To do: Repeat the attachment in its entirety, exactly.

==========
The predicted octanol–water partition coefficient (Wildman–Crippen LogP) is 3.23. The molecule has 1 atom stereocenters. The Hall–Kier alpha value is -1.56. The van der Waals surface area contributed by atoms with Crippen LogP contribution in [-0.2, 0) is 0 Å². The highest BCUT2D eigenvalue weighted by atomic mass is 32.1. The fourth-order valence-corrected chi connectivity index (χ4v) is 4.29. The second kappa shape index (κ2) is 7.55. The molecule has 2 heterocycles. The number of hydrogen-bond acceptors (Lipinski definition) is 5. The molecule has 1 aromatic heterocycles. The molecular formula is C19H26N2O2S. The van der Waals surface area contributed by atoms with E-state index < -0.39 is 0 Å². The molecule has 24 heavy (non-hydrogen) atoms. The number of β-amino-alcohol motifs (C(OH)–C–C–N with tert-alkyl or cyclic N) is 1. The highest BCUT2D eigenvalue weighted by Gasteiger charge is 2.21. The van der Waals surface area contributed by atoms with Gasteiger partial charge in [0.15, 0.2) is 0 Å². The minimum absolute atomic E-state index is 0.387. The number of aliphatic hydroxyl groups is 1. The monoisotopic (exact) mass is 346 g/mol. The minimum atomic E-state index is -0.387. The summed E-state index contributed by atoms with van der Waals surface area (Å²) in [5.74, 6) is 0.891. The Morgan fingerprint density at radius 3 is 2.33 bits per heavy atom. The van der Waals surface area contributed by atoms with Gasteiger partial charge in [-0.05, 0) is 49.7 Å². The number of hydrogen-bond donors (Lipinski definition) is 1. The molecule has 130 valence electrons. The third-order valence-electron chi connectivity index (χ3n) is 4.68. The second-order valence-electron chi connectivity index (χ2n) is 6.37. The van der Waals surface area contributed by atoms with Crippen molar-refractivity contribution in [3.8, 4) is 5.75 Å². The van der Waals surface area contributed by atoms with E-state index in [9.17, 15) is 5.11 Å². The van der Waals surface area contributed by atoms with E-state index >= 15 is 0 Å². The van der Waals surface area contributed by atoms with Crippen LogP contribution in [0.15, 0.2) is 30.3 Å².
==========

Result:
The predicted octanol–water partition coefficient (Wildman–Crippen LogP) is 3.23. The molecule has 1 atom stereocenters. The Hall–Kier alpha value is -1.56. The van der Waals surface area contributed by atoms with Crippen LogP contribution in [-0.2, 0) is 0 Å². The highest BCUT2D eigenvalue weighted by atomic mass is 32.1. The fourth-order valence-corrected chi connectivity index (χ4v) is 4.29. The second kappa shape index (κ2) is 7.55. The molecule has 2 heterocycles. The number of hydrogen-bond acceptors (Lipinski definition) is 5. The molecule has 1 aromatic heterocycles. The molecular formula is C19H26N2O2S. The van der Waals surface area contributed by atoms with E-state index < -0.39 is 0 Å². The molecule has 24 heavy (non-hydrogen) atoms. The number of β-amino-alcohol motifs (C(OH)–C–C–N with tert-alkyl or cyclic N) is 1. The highest BCUT2D eigenvalue weighted by Gasteiger charge is 2.21. The van der Waals surface area contributed by atoms with Gasteiger partial charge in [0.15, 0.2) is 0 Å². The minimum absolute atomic E-state index is 0.387. The number of aliphatic hydroxyl groups is 1. The monoisotopic (exact) mass is 346 g/mol. The minimum atomic E-state index is -0.387. The summed E-state index contributed by atoms with van der Waals surface area (Å²) in [5.74, 6) is 0.891. The Morgan fingerprint density at radius 3 is 2.33 bits per heavy atom. The van der Waals surface area contributed by atoms with Gasteiger partial charge in [-0.05, 0) is 49.7 Å². The number of hydrogen-bond donors (Lipinski definition) is 1. The molecule has 130 valence electrons. The third-order valence-electron chi connectivity index (χ3n) is 4.68. The second-order valence-electron chi connectivity index (χ2n) is 6.37. The van der Waals surface area contributed by atoms with Crippen molar-refractivity contribution in [3.8, 4) is 5.75 Å². The van der Waals surface area contributed by atoms with E-state index in [9.17, 15) is 5.11 Å². The van der Waals surface area contributed by atoms with E-state index >= 15 is 0 Å². The van der Waals surface area contributed by atoms with Crippen LogP contribution in [0.15, 0.2) is 30.3 Å².